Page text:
- Serving as Vice Chair of the House Concurrent Resolution 121 (HCR121) Healthcare Workplace Violence Task Force, Dr. Fowler saw the task force’s recommendations for the protection of nurses and all direct patient care clinicians incorporated into House Bill 312. The bill passed the house and is in review by the senate Health and Welfare committee. She says, “As a nurse practitioner practicing in emergency department and hospital settings, which are high-risk settings for workplace violence, advocating for fellow nurses, doctors, nurse technicians, phlebotomists or any other bedside clinician demonstrates how nurses lead in health care.”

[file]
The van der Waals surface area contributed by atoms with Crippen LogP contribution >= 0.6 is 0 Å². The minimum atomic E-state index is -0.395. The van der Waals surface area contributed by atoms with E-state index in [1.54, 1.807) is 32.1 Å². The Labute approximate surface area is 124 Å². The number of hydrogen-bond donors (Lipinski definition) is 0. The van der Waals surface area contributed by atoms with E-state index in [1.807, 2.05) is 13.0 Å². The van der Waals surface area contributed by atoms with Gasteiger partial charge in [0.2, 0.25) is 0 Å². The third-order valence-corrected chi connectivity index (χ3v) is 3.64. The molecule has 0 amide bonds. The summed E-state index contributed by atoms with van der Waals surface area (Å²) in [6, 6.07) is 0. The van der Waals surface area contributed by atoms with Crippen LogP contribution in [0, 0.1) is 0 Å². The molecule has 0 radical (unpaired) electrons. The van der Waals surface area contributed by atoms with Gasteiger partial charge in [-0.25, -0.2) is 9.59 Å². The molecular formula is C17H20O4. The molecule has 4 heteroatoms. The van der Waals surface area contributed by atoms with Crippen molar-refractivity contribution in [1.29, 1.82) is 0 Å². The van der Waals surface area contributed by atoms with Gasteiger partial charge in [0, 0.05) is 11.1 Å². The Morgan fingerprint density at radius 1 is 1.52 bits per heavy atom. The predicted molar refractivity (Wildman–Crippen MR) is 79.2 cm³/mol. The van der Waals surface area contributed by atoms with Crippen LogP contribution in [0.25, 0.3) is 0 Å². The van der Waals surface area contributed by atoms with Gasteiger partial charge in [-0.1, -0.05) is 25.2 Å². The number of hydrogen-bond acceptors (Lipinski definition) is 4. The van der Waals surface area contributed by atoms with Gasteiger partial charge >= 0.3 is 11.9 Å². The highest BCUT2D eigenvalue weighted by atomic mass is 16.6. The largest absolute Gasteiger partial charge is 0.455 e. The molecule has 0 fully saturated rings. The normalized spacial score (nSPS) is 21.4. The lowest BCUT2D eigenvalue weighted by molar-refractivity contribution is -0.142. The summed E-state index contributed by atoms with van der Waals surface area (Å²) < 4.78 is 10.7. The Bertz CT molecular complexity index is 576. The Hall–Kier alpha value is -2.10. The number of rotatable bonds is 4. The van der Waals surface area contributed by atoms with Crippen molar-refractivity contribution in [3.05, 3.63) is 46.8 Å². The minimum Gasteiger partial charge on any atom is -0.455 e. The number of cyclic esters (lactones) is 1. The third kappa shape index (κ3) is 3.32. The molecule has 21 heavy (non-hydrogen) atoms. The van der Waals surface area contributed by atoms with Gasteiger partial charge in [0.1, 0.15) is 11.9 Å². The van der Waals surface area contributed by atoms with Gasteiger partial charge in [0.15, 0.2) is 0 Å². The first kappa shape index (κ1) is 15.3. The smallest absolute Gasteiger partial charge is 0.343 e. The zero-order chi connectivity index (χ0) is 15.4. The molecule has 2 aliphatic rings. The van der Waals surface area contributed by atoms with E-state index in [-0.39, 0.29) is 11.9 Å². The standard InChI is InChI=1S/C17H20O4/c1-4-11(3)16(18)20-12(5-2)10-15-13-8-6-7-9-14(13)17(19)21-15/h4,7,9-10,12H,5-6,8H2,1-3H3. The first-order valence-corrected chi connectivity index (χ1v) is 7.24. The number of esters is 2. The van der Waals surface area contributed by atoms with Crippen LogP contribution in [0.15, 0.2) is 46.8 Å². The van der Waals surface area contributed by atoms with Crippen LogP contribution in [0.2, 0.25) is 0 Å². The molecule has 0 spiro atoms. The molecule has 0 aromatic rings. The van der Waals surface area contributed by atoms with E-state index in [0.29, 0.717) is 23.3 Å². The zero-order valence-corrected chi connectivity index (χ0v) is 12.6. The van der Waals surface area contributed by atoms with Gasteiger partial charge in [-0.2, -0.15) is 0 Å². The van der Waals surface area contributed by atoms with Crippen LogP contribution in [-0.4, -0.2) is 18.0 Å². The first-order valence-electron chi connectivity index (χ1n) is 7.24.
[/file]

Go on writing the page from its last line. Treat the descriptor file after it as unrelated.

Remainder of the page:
Faculty nurses also lead in health policy by preparing nursing students to participate in health policy discussions.
- The Louisiana Association of Nurse Practitioner Health Policy Conference in April 2022 included LSU Health New Orleans School of Nursing students engaged in a Louisiana Legislation Bill Review for the first time. Dr. Nunn was proud of the students who gave presentations on bills that would affect their current nursing and future advanced practice nursing careers. Drawing on the knowledge they gained in their nursing practice and the skills instilled in them by Dr. Nunn and other instructors at the School of Nursing, the students offered insights to other students and nurse practitioners from across the state about how the bills would affect their practice, the health of patients and access to health care.